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Jean Todesca is the Head of Children’s Services at the Morrill Memorial Library. Read Jean’s column in the April 28th issue of the Norwood Transcript and Bulletin.
We’re so excited! The MBLC Preschool STEAM Grant has given the Children’s Department the chance to flex its creative muscles. STEAM stands for Science, Technology, Engineering, Art and Mathematics. Since November, we have provided many opportunities to examine these subjects. Now nature is our upcoming point of interest!
Our next adventure is three storytimes to be held at Moose Hill Wildlife Sanctuary in Sharon. We are taking our programming outside the library walls! On Wednesday, May 11, 18 and 25, our young patrons ages 3-6 will have the opportunity to learn about frogs, butterflies, and songbirds. Patti Austin will guide through the activity.
“Touch & Feel” of specimens, stories, and a nature walk will round out the programs. We are hoping to see some frogs! The sanctuary provides natural items for the children to examine. We ask the adults to expand the child’s experience by using the K-W-L Strategy. Before you arrive, ask the child-“What do you know about frogs?” After they respond, ask-“What do you want to learn about frogs?” Finally, after the event, ask-“What did you learn about frogs?’ These conversations will enhance the child’s observation skills as well as create a fun family discussion and shared experience.
Our Moose Hill Wildlife Sanctuary programs will illustrate that reading and learning can expand outside of the brick and mortar buildings. The library isn’t just for books anymore!
If you and your preschooler would like to join us, email email@example.com. Space is limited and you must provide your own transportation. We are planning on beautiful weather, but as New Englanders we never know. So, dress for the weather.
The Children’s Department is happy to provide these unique experiences. So, see you there!
The Outreach Department would like to announce the winners of the Fifth Annual Essay Contest. Our topic was “The Bravest Character I Know.” Click here to see a fun graphic of the winners and titles, or read below to see our winners.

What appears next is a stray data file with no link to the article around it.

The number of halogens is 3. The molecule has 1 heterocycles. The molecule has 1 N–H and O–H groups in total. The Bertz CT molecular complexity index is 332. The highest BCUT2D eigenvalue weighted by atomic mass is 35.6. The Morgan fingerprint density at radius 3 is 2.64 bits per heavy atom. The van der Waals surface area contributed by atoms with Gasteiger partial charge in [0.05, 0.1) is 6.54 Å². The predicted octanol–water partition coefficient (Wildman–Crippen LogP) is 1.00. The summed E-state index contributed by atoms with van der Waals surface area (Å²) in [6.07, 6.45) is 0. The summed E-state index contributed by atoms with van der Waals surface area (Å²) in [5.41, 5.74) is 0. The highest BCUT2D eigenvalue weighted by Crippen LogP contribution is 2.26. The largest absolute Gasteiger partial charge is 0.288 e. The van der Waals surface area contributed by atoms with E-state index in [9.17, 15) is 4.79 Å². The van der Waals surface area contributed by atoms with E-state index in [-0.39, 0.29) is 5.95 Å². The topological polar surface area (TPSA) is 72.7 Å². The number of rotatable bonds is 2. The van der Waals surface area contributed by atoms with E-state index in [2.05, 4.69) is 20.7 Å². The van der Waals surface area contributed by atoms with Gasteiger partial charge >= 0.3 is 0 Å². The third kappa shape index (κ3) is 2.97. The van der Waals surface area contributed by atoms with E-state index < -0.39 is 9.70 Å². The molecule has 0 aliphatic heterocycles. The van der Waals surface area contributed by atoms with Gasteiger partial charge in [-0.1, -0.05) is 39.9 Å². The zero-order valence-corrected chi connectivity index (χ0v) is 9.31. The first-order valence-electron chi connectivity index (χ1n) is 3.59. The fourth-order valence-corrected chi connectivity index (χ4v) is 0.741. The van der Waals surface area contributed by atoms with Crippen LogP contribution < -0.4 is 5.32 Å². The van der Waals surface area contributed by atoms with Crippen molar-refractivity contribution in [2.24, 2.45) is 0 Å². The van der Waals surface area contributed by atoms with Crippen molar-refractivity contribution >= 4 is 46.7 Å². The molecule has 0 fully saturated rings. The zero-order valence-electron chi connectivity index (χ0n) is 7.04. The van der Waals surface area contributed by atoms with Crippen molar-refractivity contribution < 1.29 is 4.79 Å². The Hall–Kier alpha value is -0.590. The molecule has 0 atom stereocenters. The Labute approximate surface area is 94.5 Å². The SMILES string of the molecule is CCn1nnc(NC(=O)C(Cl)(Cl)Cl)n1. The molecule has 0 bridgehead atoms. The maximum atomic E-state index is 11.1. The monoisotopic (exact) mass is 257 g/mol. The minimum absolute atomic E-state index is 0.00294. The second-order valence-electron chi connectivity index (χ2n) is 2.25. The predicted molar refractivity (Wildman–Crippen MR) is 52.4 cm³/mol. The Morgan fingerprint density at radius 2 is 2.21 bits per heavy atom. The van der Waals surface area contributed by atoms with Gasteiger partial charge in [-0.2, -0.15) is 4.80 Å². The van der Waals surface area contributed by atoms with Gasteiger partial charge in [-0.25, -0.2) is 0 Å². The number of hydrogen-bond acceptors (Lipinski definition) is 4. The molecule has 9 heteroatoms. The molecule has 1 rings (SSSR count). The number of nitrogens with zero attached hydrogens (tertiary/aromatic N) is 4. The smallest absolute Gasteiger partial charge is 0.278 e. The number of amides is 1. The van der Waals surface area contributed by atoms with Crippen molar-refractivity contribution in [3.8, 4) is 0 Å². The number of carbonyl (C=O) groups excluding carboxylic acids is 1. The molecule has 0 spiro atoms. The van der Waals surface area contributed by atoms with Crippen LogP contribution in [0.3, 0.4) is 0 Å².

The celebration will be held in the Simoni Room on Monday, May 9th, from 7-9 pm. The winners will be reading their essays at that time. Please join us. In the meantime, stop by the library to see a poster that honors our entrants.
And the winners are:
Group 1 (3-4th grade):
1st place – Ananya Ramamoorthy, 2nd place – Catherine Cronin and 3rd place – Joy Xu-Allan
Honorable Mentions: Nevan Sujit, Nirjara Akkole, Scotty Lynch
Group 2 (5th-8th grade):
1st place – Venkata Dasuri, 2nd place – Alyssa Lahaise and 3rd place – Cameron Badger
Group 3 (9th-12th grade):
1st place – Mary Erickson and 2nd place – Meenu Ravi
Congratulations to all the winners! We’d like to thank all of the participants for entering.
Charlotte Canelli is the library director of the Morrill Memorial Library in Norwood, Massachusetts. Read Charlotte’s column in the April 21, 2016 issue of the Norwood Transcript and Bulletin.
I started writing newspaper columns in 2001when I was a librarian at the Peterborough Town Library in New Hampshire. All four professional librarians on staff there shared the writing task and I was assigned every third week of the month. I joyfully wrote about children’s books and programs that we offered to the youth of Peterborough. Sometimes, I volunteered for an additional week because it was the part of my job that I loved best.
In January 2009, shortly after I came to Norwood as library director, I asked the Norwood Bulletin if I could write a weekly column. They were happy to oblige and the From the Library column began. Within a few months, I realized I was burning out quickly by writing every week, especially when I was too busy to write but still had a deadline to meet. (more…)
Liz Reed is an Adult and Information Services Librarian at the Morrill Memorial Library in Norwood, Massachusetts. Read Liz’s column in the April 14, 2016 edition of the Norwood Transcript and Bulletin.
The library building may be open from 9:00 am to 5:00 pm, but being a librarian involves a set of skills that aren’t always easy to switch off. When I’m not being a librarian in the workplace, I find that I’m most often engaged as an etymologist for friends and family. In other words, I’m the go-to person when someone wants to know the history of a word beyond the simple definition. Luckily for them, I find etymology, or the history of words, fascinating. (more…)